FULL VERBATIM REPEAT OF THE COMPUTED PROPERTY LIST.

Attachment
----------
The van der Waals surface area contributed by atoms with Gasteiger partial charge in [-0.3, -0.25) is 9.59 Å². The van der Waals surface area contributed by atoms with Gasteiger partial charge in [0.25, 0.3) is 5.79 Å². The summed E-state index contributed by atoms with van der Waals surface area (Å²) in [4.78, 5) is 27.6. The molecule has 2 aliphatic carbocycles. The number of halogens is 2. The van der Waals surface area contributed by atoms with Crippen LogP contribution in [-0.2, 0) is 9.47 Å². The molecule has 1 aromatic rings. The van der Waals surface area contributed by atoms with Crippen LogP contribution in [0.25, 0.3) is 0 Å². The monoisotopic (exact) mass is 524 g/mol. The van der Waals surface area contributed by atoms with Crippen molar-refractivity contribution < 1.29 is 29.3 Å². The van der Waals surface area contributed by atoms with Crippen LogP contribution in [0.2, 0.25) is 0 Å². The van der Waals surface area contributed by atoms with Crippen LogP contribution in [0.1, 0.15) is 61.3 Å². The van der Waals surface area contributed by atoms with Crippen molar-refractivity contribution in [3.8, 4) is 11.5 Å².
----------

The van der Waals surface area contributed by atoms with Gasteiger partial charge in [-0.3, -0.25) is 9.59 Å². The van der Waals surface area contributed by atoms with Gasteiger partial charge in [0.25, 0.3) is 5.79 Å². The summed E-state index contributed by atoms with van der Waals surface area (Å²) in [4.78, 5) is 27.6. The molecule has 2 aliphatic carbocycles. The number of halogens is 2. The van der Waals surface area contributed by atoms with Crippen LogP contribution in [-0.2, 0) is 9.47 Å². The molecule has 1 aromatic rings. The van der Waals surface area contributed by atoms with Crippen LogP contribution in [0.25, 0.3) is 0 Å². The monoisotopic (exact) mass is 524 g/mol. The van der Waals surface area contributed by atoms with Crippen molar-refractivity contribution < 1.29 is 29.3 Å². The van der Waals surface area contributed by atoms with Crippen LogP contribution in [0.2, 0.25) is 0 Å². The van der Waals surface area contributed by atoms with Crippen LogP contribution in [0.1, 0.15) is 61.3 Å². The van der Waals surface area contributed by atoms with Crippen molar-refractivity contribution in [3.8, 4) is 11.5 Å².